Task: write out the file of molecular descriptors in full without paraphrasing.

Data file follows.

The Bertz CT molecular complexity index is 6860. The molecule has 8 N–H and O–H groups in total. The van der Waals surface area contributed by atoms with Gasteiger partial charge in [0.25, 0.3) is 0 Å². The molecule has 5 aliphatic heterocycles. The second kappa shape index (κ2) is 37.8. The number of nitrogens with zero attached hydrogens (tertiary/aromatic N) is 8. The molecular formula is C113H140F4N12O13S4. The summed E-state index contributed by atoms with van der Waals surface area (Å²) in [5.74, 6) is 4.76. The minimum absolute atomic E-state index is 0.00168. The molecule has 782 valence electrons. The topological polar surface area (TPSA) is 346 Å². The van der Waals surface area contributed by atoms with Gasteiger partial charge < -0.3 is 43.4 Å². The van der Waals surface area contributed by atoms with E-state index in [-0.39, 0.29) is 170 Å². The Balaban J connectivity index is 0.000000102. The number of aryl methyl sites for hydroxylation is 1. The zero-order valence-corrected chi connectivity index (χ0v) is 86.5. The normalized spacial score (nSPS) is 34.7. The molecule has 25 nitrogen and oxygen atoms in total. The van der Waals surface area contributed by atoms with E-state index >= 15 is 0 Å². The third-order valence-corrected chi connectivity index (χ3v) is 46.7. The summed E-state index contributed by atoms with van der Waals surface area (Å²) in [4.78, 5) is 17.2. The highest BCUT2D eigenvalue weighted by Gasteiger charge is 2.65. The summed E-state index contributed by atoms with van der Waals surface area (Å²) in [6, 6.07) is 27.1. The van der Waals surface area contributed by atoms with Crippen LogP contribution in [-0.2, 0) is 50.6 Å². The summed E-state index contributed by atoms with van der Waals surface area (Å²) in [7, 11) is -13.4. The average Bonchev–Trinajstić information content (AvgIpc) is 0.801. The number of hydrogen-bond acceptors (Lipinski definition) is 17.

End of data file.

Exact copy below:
The Bertz CT molecular complexity index is 6860. The molecule has 8 N–H and O–H groups in total. The van der Waals surface area contributed by atoms with Gasteiger partial charge in [0.25, 0.3) is 0 Å². The molecule has 5 aliphatic heterocycles. The second kappa shape index (κ2) is 37.8. The number of nitrogens with zero attached hydrogens (tertiary/aromatic N) is 8. The molecular formula is C113H140F4N12O13S4. The summed E-state index contributed by atoms with van der Waals surface area (Å²) in [5.74, 6) is 4.76. The minimum absolute atomic E-state index is 0.00168. The molecule has 782 valence electrons. The topological polar surface area (TPSA) is 346 Å². The van der Waals surface area contributed by atoms with Gasteiger partial charge < -0.3 is 43.4 Å². The van der Waals surface area contributed by atoms with E-state index in [-0.39, 0.29) is 170 Å². The Balaban J connectivity index is 0.000000102. The number of aryl methyl sites for hydroxylation is 1. The zero-order valence-corrected chi connectivity index (χ0v) is 86.5. The normalized spacial score (nSPS) is 34.7. The molecule has 25 nitrogen and oxygen atoms in total. The van der Waals surface area contributed by atoms with E-state index >= 15 is 0 Å². The third-order valence-corrected chi connectivity index (χ3v) is 46.7. The summed E-state index contributed by atoms with van der Waals surface area (Å²) in [4.78, 5) is 17.2. The highest BCUT2D eigenvalue weighted by Gasteiger charge is 2.65. The summed E-state index contributed by atoms with van der Waals surface area (Å²) in [6, 6.07) is 27.1. The van der Waals surface area contributed by atoms with Crippen LogP contribution in [-0.2, 0) is 50.6 Å². The summed E-state index contributed by atoms with van der Waals surface area (Å²) in [7, 11) is -13.4. The average Bonchev–Trinajstić information content (AvgIpc) is 0.801. The number of hydrogen-bond acceptors (Lipinski definition) is 17.